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Yiddish language

Subject Source: Library of Congress Subject Headings

Found in 9 Collections and/or Records:

Box 1, 1907-2007

 File — Box B250.01.0001: Series B250.01; Series B250.02 [Barcode: U186020738039]
Identifier: B250.02.0001

The first Hebrew-Yiddish Dictionary in the United States was compiled by Dr. C. C. Spivak and Sol. Bloomgarden (Yehoash) in 1911.

Dates: 1907-2007

Letter from B. Lorenz to C.D. Spivak, 1909 December 26

Identifier: B002.01.0102.0085.00004

Handwritten letter from B. Lorenz to C.D. Spivak clarifying the mistake about his application as a patient to the Jewish Consumptives' Relief Society. Lorenz mentions that he is not a doctor, but can speak German and Yiddish fluently, therefore, might be of some service to Spivak. The letter is signed "Ben Lawrence" with the initials of his current residence at the Modern Woodmen of America Sanatorium in Colorado Springs.

Dates: 1909 December 26

Letter from C.D. Spivak to B. Lorenz, 1909 December 23

Identifier: B002.01.0102.0085.00003
Abstract Typed letter from C.D. Spivak to B. Lorenz replying to Lorenz's inquiry about applying to the Jewish Consumptives' Relief Society as a patient. Spivak misinterpreted the letter and addressed Lorenz as"Doctor" and gave him details about employment at JCRS including a wage listed as $25.00 a month including board, lodging and laundry. Spivak also asked Lorenz if he spoke German or Yiddish. He mentions that the Medical Advisory Board will meet after New Year's, therefore, Spivak expected a fast...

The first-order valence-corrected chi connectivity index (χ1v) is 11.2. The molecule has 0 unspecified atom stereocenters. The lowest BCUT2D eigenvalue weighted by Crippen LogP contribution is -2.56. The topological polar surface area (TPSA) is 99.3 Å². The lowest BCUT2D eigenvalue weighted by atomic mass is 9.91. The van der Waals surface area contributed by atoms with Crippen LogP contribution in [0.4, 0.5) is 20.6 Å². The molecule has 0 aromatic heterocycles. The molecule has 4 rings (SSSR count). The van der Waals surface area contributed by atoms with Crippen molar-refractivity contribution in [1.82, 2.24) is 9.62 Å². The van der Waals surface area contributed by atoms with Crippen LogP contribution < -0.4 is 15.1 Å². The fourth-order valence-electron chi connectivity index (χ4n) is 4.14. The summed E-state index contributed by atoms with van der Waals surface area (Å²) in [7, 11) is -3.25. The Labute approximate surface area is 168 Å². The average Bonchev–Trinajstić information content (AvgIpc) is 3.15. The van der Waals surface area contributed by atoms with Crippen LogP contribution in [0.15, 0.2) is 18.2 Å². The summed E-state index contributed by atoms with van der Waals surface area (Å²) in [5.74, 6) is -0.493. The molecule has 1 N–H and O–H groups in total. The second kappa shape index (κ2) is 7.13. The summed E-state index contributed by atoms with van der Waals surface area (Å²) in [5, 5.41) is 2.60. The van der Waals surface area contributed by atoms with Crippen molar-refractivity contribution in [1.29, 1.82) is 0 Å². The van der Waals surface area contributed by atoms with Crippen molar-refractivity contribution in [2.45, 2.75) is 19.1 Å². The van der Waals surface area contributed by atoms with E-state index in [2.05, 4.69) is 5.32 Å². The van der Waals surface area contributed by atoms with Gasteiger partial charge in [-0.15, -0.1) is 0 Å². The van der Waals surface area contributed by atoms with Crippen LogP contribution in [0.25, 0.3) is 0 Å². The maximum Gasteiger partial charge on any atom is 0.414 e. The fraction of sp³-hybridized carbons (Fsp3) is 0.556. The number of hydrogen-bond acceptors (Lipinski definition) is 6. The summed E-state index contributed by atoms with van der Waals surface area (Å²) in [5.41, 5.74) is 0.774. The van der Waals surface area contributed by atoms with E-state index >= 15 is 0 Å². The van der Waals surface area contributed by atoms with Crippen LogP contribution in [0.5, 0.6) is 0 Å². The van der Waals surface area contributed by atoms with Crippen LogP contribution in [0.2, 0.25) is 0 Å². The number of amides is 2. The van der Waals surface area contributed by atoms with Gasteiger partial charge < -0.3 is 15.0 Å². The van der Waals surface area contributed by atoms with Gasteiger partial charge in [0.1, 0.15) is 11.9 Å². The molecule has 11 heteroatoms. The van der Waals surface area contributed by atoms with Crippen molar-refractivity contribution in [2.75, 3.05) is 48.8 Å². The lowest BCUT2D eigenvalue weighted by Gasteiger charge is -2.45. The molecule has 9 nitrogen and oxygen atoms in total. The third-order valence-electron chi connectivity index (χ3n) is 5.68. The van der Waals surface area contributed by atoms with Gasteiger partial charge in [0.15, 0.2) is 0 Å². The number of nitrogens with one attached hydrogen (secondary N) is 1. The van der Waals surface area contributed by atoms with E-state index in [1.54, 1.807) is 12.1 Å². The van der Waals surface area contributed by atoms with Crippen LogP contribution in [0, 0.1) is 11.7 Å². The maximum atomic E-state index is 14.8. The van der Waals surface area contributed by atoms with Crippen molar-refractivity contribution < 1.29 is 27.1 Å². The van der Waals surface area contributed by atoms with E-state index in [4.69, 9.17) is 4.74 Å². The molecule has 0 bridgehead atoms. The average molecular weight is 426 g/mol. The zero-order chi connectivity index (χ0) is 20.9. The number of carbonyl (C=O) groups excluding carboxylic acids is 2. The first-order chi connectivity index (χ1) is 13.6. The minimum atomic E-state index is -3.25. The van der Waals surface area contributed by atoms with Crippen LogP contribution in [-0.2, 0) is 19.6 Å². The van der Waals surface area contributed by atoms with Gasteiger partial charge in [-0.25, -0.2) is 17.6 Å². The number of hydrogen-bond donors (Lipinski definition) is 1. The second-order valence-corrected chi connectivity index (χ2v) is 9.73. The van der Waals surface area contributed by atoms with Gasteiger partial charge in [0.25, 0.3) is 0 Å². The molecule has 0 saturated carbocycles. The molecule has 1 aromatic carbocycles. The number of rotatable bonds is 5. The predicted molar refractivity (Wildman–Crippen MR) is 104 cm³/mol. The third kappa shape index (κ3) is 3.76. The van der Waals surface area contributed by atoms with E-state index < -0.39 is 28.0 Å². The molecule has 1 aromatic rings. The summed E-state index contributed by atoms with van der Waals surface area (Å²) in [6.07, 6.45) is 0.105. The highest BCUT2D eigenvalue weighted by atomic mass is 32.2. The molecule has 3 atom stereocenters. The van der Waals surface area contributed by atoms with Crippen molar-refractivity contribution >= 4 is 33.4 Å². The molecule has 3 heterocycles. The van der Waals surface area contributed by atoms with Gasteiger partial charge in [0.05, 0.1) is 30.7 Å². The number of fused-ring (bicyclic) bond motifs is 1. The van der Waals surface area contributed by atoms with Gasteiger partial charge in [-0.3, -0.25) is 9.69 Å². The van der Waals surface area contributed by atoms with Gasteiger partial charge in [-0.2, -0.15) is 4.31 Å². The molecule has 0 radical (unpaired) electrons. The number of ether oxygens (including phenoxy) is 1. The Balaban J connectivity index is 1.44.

Dates: 1909 December 23

Oral History Interview with Amalia Banker, 1978 August 25

Identifier: B098.04.0007.00001

Topics include: Early life and memories, emigration from Jerusalem, emigration to Denver.

Dates: 1978 August 25

Oral History Interview with Dora Perlmutter, 1979 July 29

Identifier: B098.04.0008.00011

Topics include: Born in Russia, father a cattle dealer; married in Russia to Pinchus Perlmutter who was a plasterer/contractor; first children were a set of triplets, one died, now has 5 children; father came to America and brought back money, was killed in WWI; when immigrating the boat ran into a storm and sank, she and her children were saved on a lifeboat but many died; learning the daven; talks about life in Russia and life in Denver.

Dates: 1979 July 29

Oral History Interview with Rose Orland, between 1978-1979

Identifier: B098.04.0008.00021

Interview starts in the middle of a conversation. Rose tells stories of life in Denver.

Dates: between 1978-1979

Samuel Froimovitz, 1932-1985

Identifier: B111.03.0003.0024

Samuel Froimovitz was very active in Denver's Orthodox Jewish community. He was elected as president of the Denver Mizrachi Organization (year unknown), and served on the organization's National Council from 1939-1941. Froimovitz was the first president of the Denver Hebrew Educational Alliance and sat on its executive board until 1933.

Dates: 1932-1985

U.S. Constitution in English and Yiddish, 1913

Identifier: B002.05.0257.00003

This is a small book, which contains the U.S. Constitution, the Declaration of Independence, "with suppliment "How to Become a Citizen" According to the New Law". All of these texts are in both Yiddish and English, translated side by side. The book was published by the Hebrew Publishing Company in New York, New York in 1913, and translated by Alexander Harkavy.

Dates: 1913

Zivin and Joselewitz Families Correspondence

Identifier: B268

The Zivin and Joselewitz were Russian Jewish immigrant families who settled in Denver, Colorado. Collection contains correspondence, playing cards, news clippings, and Russian booklets related to the Zivin and Joselewitz families from 1900.

Dates: circa 1900-1982